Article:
Wednesday, December 07, 2005

What's it like...

...out there on the Farallones? Well, not many of the former buildings remain. Except for two former lighthouse-keeper's residences, a powerhouse and a carpenter shop, the rest were knocked down to allow the tens of thousands of sea birds more space for breeding.

This is a map of the Southeast Farallon Island and West End, the adjacent island that is separated from SEFI by a 15-foot gap called the Jordan Channel. All the island's 'hot spots' for elephant seals are highlighted in pink. The main colony is found on Sandflat, Mirounga Beach and the Marine Terrace above Sandflat, a convenient 2 minute walk from our residence. As you can see there are also elephant seals on West End. Because of the fragile nature of West End ecology (many Common Murres and the endangered Steller sea lions can be found there) we keep the visits to this place to a minimum, only going there once every 10 days.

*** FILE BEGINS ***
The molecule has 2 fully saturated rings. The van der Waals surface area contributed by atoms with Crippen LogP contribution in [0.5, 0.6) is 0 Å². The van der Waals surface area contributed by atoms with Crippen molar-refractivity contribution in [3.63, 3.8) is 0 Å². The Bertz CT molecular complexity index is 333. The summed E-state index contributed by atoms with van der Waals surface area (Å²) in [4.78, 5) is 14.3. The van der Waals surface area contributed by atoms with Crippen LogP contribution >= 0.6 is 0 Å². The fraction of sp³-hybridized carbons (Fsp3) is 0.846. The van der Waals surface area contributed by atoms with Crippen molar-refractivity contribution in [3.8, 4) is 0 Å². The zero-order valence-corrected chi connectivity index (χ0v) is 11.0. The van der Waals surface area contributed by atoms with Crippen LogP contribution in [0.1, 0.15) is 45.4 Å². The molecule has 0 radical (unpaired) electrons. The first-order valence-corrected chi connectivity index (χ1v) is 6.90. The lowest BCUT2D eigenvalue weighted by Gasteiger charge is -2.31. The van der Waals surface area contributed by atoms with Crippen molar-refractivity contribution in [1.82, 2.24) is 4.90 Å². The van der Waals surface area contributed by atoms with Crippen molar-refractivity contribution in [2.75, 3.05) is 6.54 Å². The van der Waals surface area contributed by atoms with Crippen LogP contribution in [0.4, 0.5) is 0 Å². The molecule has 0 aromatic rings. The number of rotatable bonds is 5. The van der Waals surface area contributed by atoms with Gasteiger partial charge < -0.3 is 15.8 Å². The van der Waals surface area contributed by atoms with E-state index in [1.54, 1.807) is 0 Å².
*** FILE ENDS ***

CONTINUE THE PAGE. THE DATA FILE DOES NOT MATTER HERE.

These two houses are the living quarters for PRBO and Fish & Wildlife personel. Although they were built in the 1870's they have since been remodeled and now offer all the comforts of the modern world such as hot showers, indoor plumbing (including our very own sewage system) and internet access.

And then of course on top of Lighthouse Hill (elevation 330 feet) is the Farallon lighthouse, the first lighthouse to be errected in California because the Farallones proved to be such a hazard to shipping traffic.

Here's a view from the lighthouse towards West End showing the residences at the bottom of Lighthouse Hill.

When this picture was taken in early December the rainy season had just started and the vegetation was just starting to recover from the drought of summer and fall. When we post more pictures of the island during the season you will notice the Farallon flora exploding with life.

This is one of my favourite spots on the island, Fisherman's Bay with it's impressive rock arch (incidently called 'Arch Rock') and the so called 'Sugar Loaf' on the right. You can also see one of the more recent island improvements, the newly errected North Landing crane, our back-up plan should the conditions at East Landing not allow a landing there.
Posted by: Danny

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